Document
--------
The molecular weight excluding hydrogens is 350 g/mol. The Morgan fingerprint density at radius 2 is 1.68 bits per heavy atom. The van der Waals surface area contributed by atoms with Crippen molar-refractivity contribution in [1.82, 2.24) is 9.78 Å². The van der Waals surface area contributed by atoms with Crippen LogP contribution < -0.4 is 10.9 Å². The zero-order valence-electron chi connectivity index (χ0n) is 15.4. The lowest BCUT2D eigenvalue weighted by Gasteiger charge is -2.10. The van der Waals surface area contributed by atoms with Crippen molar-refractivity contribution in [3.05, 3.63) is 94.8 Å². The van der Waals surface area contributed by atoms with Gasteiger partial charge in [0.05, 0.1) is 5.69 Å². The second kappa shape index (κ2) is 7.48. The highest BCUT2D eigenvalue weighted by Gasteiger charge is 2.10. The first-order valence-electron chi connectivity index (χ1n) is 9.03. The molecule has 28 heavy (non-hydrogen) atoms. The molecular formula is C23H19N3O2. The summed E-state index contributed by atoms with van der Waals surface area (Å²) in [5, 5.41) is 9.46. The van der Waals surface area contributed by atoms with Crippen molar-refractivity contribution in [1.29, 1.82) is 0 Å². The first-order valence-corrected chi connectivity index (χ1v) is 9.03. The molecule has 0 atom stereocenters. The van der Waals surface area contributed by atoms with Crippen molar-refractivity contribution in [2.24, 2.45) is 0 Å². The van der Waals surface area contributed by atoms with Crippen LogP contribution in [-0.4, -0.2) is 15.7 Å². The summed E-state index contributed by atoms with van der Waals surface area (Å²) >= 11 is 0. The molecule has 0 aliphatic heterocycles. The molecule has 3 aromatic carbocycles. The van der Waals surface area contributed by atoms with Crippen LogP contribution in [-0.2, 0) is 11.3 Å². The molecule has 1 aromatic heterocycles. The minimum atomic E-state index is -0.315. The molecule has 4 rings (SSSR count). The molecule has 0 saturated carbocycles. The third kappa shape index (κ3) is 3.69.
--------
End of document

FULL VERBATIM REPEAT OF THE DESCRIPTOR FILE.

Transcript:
The molecular weight excluding hydrogens is 350 g/mol. The Morgan fingerprint density at radius 2 is 1.68 bits per heavy atom. The van der Waals surface area contributed by atoms with Crippen molar-refractivity contribution in [1.82, 2.24) is 9.78 Å². The van der Waals surface area contributed by atoms with Crippen LogP contribution < -0.4 is 10.9 Å². The zero-order valence-electron chi connectivity index (χ0n) is 15.4. The lowest BCUT2D eigenvalue weighted by Gasteiger charge is -2.10. The van der Waals surface area contributed by atoms with Crippen molar-refractivity contribution in [3.05, 3.63) is 94.8 Å². The van der Waals surface area contributed by atoms with Gasteiger partial charge in [0.05, 0.1) is 5.69 Å². The second kappa shape index (κ2) is 7.48. The highest BCUT2D eigenvalue weighted by Gasteiger charge is 2.10. The first-order valence-electron chi connectivity index (χ1n) is 9.03. The molecule has 28 heavy (non-hydrogen) atoms. The molecular formula is C23H19N3O2. The summed E-state index contributed by atoms with van der Waals surface area (Å²) in [5, 5.41) is 9.46. The van der Waals surface area contributed by atoms with Crippen molar-refractivity contribution in [1.29, 1.82) is 0 Å². The first-order valence-corrected chi connectivity index (χ1v) is 9.03. The molecule has 0 atom stereocenters. The van der Waals surface area contributed by atoms with Crippen molar-refractivity contribution in [2.24, 2.45) is 0 Å². The van der Waals surface area contributed by atoms with Crippen LogP contribution in [-0.4, -0.2) is 15.7 Å². The summed E-state index contributed by atoms with van der Waals surface area (Å²) >= 11 is 0. The molecule has 0 aliphatic heterocycles. The molecule has 3 aromatic carbocycles. The van der Waals surface area contributed by atoms with Crippen LogP contribution in [-0.2, 0) is 11.3 Å². The molecule has 1 aromatic heterocycles. The minimum atomic E-state index is -0.315. The molecule has 4 rings (SSSR count). The molecule has 0 saturated carbocycles. The third kappa shape index (κ3) is 3.69.